Pallet Storage Racks
Okay, here is a lesson in pallet racking storage systems. Let’s call it “Pallet Rack 101”. Pallet storage racks for decades have been used in warehouses and distribution centers to store palletized products densely and affordably. Pallet rack consists of two primary components: Upright’s and beams. There is different terminology used across the country for … Continue reading Pallet Storage Racks
Okay, here is a lesson in pallet racking storage systems. Let’s call it “Pallet Rack 101”. Pallet storage racks for decades have been used in warehouses and distribution centers to store palletized products densely and affordably. Pallet rack consists of two primary components: Upright’s and beams. There is different terminology used across the country for these components but what it boils down to is upright’s are the vertical members and beams are the horizontal members that make up pallet racking. Depending on where in the country you are located, uprights are been called upright frames, columns and towers. Beams are called step beams, horizontals and crossbeams.
What is an upright? An upright is two columns or posts joined by horizontal and diagonal struts or bracing. The bracing is either welded or bolted to the upright columns creating what is called an upright frame. The upright frame is the vertical member of pallet rack that supports the beams.
There are many different brands and styles of uprights including the most popular “Teardrop Style”. Pallet rack uprights come in different height that range from 8′, 12′, 16′, 20′ and higher. Standard depths include 36″, 42″, 44″, 48″ and a max of 60″. They also come in different capacities ranging from 16,000 LBS, 20,000 LBS and 30,000 LBS capacity. Upright capacity can vary depending on how beams are spaced (more on that later. Uprights are typically vista green or royal blue in color.
What is a beam? Beams are the horizontal members that supports the pallet. There are two beams per shelf level, one in the front and one in the back. Beams are roll formed steel tubes with a standard 1-5/8″ step and end plated welded on the ends. The end plates have self-locking clips that keep beams engaged in the upright for safety. They come in many different lengths including 48″, 96″, 120″, 144″. They also come in many different capacities ranging from 3,000, 4,000, 5,000 and 6,000 lbs. per pair or per shelf level. Beams for pallet racking storage systems typically come in color safety orange.
There are basically 4 things you need to consider when determining what upright and beam is best for your application (And quite frankly we are here to help you figure this out. Just call us at 800-763-9020 and we would be happy to discuss it with you).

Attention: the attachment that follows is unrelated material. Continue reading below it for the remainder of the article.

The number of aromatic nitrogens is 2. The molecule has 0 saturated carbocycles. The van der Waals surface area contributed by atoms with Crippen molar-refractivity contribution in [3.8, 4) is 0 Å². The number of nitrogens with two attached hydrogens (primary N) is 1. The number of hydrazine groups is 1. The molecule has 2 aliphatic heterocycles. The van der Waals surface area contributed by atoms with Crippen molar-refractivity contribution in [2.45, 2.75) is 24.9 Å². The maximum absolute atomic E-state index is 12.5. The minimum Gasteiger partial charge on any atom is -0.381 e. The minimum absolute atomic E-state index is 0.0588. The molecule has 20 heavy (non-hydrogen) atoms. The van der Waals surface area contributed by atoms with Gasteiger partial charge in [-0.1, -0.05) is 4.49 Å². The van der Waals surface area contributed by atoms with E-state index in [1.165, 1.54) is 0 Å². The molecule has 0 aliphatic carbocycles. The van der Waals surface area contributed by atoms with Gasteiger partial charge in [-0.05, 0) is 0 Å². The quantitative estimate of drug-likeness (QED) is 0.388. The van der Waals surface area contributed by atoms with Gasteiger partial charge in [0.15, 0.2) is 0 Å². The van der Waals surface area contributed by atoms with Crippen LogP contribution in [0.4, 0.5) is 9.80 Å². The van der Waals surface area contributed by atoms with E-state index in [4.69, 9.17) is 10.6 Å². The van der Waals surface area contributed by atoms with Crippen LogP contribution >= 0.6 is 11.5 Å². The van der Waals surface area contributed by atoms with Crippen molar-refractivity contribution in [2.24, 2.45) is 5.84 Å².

#1 Question when sizing up your pallet racking storage systems needs: What is optimum upright height? Your choices include 8′, 12′, 16′, 20′ and greater. Factors that affect upright height is how tall is your ceiling? How high will your forklift reach? How many pallets high do you want to store and how tall are your pallets?
#2: What is the optimum beam length? Again the choices include 48″ (storing one pallet wide, usually used to maximize and finish off a row of rack), 96″ (the most popular choice allowing you to store 2 standard size 40″ wide x 48″ deep pallets), 108″ (a good choice if you are storing 48″ wide x 48″ deep pallets), 120″ beams (typically used for storing items other than pallets) and 144″ length (which will allow you to store 3 pallets wide on a shelf).
#3: What is beam capacity required? To figure this out you want to multiply the pallet weight by the number of pallets per level. Which leads me to ask, what is the average weight of your pallet loads? Keep in mind that a beam capacity is based on a pair of beams. (Beam capacities range from 3,000, 4,000, 5,000 and 6,000 LBS or greater per pair of beams or per level).
#4: Maybe the most important question and one that is commonly overlooked is What is the spacing of your beam levels. When I teach classes on pallet racking storage systems I spend hours on the importance of determining what is the vertical spacing of beam levels. In other words, how many beam levels are where are the spaced in relation to the floor. For example, you could say you stack pallets on the floor and first beam level is at 60″, second and top beam level is at 120″. Beam levels are measured from floor to top of beam and top of beam to top of beam.
The reason that determining the number of beam levels and spacing of beam levels is so important is that it is the true determination of an uprights capacity. By that I mean an uprights listed capacity is based on 48″ beam spacing. If you increase the spacing of the beams to 60″ the capacity goes down. The farther the beams are spaced from one another (or greater distance between shelf levels), the lower the capacity of pallet racking storage systems.
For example if you purchase a 20′ x 42″ upright with 30,000 LBS capacity at 48″ beam spacing and you decide to use it to store your 8′ tall pallets and put the first beam level at 8′-6″ off the floor the 30,000 LBS capacity rating is downgraded to 8,000 LBS capacity. That is a big difference. AND IF THIS IS NOT TAKEN INTO CONSIDERATION YOU COULD HAVE A RACK FAILURE.
Another way of determining beam spacing and this may make it easier for you is to take the pallet load height + 6″ of lift off + height of beam face to get required spacing of beams. If you want to round that off just say pallet load height, measured from the floor to the top of your pallet load + 12″. This equation will tell you approximately what your beam spacing is. You will want to relay this information to your rack dealer. It will allow him to be more competitive in his quote and most importantly quote you the correct upright capacity to support your pallets.